They government representatives so mastered the art of lying and deceiving the people that the most fascinating magic trick in the world pales in comparison; except that the art of our public officials and politicians does not fascinate, it destroys lives. An art so cynical as to treat their subjects as disposable objects; so flagrant as to abuse institutions for their own enrichment. Our politicians are getting fatter and fatter from the catastrophes –which they themselves have wrought– that beset our country.
The Russian founder of collectivist anarchism Michael Bakunin observed that “when it comes to exploitation, [the elites] practice solidarity,” also when it comes to lies and deceits our government representatives seem to me peerless.
The rise of Fake News spreading in social media seems to have originated in Official Lies which our politicians without shame and scruples keep concocting daily. No wonder “the world of politics,” condemned Bakunin, “has always been and continues to be the stage for unlimited rascality and brigandage, brigandage and rascality which, by the way, are held in high esteem.”
Despite the flood of lies that splashes from the sewage of politics and the media, a good part (mostly the middle classes) of our society seems to lapse into silence and apathy.
Ombudsman Conchita Carpio-Morales who stood up against the rising reaction lamented:
“We have been mostly silent and inert. We seem to have grown inured to perennial acts of corruption. What is preventing us from doing something about the situation? Could it be the daily struggle to survive, on the part of the less fortunate? Could it be the comforts of a corner office, on the part of the more fortunate? “
What are we to make of the wildfire of lies and deceits of recent events?
How could one miss the melodramatic mendacity of Foreign Secretary Alan Peter Cayetano who, if proven that “we lost a single island during Duterte’s time,” will resign and surrender public office?
Former Foreign Secretary Albert del Rosario confirmed that “the Philippines lost control of Sandy Cay in late 2017 when President Duterte ordered the cessation of construction there due to vehement reaction from China.” The existence of Chinese arms in the said island is not even a secret, Magdalo Representative Gary Alejano seconded:
“It is crystal clear that China is strengthening its militarization of the South China Sea, having deployed an H-6K bomber aircraft after setting up a missiles system just last month. H-6K is a strategic bomber with combat radius of 3,500 km. The range of the bomber practically covers the entire Philippine territory and should definitely cause alarm. I condemn the recent actions of China as this further erodes peace and stability in the region.”
Empirical evidence has so greatly increased of Duterte’s “diplomatic” relations with China which practically surrenders the right of sovereignty of the Philippines over its islands that packing bags renders a more honorable option for Secretary Cayetano.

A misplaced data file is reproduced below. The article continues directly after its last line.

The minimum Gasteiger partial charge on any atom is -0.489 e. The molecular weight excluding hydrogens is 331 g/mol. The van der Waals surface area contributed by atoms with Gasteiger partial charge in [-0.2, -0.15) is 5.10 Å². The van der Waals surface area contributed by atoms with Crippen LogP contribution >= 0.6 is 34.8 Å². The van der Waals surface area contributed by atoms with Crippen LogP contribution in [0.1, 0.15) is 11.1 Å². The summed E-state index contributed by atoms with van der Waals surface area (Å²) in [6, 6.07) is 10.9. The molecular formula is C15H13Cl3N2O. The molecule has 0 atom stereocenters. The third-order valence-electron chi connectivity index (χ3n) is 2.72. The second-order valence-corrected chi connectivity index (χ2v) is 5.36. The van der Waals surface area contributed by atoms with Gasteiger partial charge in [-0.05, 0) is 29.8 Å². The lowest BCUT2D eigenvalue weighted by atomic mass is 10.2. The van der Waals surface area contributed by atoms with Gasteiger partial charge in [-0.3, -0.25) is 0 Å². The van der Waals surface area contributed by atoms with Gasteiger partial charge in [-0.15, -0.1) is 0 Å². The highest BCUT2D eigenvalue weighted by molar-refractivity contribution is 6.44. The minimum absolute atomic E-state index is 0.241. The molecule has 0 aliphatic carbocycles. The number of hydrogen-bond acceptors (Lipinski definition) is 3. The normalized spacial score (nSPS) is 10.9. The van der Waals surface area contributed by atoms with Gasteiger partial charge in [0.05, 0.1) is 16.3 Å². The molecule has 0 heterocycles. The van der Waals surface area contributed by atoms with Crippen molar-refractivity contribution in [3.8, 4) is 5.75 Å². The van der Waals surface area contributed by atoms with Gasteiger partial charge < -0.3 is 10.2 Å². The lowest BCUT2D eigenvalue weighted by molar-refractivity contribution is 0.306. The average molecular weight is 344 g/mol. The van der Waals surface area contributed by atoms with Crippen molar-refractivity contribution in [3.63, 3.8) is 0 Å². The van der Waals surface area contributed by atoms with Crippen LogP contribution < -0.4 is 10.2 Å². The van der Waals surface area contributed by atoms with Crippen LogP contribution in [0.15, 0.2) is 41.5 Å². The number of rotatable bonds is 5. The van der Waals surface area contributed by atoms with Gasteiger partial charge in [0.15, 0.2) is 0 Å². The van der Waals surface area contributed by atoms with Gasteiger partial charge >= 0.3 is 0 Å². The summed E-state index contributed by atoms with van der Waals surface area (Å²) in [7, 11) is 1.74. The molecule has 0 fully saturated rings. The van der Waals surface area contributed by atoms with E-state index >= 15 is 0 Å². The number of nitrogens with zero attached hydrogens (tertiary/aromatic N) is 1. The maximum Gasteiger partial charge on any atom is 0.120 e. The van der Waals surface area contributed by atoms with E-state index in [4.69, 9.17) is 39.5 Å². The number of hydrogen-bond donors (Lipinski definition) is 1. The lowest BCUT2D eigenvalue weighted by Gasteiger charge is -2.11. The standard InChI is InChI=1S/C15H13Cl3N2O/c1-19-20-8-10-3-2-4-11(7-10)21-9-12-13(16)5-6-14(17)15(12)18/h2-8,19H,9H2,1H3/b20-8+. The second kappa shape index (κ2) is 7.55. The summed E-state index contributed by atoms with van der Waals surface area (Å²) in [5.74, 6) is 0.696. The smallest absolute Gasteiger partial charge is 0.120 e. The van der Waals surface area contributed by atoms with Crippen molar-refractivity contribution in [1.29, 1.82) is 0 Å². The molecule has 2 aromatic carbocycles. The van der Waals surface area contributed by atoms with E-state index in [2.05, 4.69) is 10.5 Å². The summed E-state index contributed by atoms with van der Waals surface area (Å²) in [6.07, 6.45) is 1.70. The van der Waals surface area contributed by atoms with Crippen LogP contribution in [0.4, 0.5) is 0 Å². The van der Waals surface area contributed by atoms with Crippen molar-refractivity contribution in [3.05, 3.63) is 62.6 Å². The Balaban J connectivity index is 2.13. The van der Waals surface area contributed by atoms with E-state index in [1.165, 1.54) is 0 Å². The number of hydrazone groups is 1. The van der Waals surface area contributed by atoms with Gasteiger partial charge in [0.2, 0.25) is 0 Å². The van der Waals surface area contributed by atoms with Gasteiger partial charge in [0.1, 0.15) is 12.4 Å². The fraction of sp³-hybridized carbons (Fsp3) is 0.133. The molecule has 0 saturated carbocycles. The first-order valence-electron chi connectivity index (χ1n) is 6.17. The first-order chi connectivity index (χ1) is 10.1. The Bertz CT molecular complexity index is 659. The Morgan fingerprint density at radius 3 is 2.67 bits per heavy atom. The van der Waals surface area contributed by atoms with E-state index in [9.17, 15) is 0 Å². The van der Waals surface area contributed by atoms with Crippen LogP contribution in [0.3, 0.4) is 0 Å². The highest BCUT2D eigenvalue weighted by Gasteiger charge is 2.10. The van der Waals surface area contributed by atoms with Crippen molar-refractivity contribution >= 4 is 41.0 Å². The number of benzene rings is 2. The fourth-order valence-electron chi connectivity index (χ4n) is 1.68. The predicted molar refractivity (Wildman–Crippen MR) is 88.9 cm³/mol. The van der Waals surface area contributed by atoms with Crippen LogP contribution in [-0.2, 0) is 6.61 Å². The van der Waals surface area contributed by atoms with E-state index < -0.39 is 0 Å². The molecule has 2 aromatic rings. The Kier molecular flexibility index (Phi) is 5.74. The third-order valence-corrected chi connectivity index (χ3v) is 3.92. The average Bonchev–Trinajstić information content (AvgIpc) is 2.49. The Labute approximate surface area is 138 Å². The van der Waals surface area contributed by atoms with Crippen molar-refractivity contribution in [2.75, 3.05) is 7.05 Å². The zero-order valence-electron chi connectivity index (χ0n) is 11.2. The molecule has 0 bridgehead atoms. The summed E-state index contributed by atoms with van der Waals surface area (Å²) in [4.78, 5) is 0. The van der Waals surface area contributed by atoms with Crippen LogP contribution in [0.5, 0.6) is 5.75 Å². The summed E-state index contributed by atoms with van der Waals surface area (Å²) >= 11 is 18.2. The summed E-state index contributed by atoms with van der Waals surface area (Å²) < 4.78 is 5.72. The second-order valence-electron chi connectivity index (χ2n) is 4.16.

On cynical robbery in modern times, who could match the talent of Solicitor General Jose Calida (apart from former vice president Jejomar Binay)?
SolGen Calida has been described accurately by imprisoned Senator De Lima, as the “new poster boy [for] corruption” for bagging, through his firm Vigilant Investigative and Security Agency Incorporated, “more than 10 government contracts worth at least P261.39 million” and another additional P110M contract “with the House of Representatives and 2 with the Philippine Amusement and Gaming Corporation.”
But presidential spokesperson Harry Roque sees “no conflict of interest” in the transaction, only the way things are; meaning, thievery and plunder are not subjects of “conflict of interest,” rather they are the foundations of political life in the Philippines. Senator De lima opposed:
“By getting away with millions of pesos in government contracts, Calida is now the role model in government corruption. If we let him get away with it, we are not only normalizing thievery and mainstreaming plunder as a way of life in secret, but out in the open, where enterprising public officials brag about their ill-gotten wealth as the legitimate fruit of being in power, being corrupt, and being shameless about it.”
It is a cause for utter disgust and shame to think of the amount of government money (which is public money) going to the pockets of a family owned business while millions of Filipinos continue to live under conditions of poverty and injustice.
Whose pockets were not holed by the nasty nature of TRAIN (Tax Reform for Acceleration and Inclusion) Law which state economists and the President himself hail as an economic achievement in the country?
Labor groups and grass roots movements have denounced the Law as anti-poor while the research group IBON called on “the administration’s insistence on TRAIN” as sheer “insensitivity to consumers and the working people in its drive for higher revenues. As it is, almost 18 million Filipino families are already hard-pressed to survive on incomes below the family living wage of Php30,000 per month.”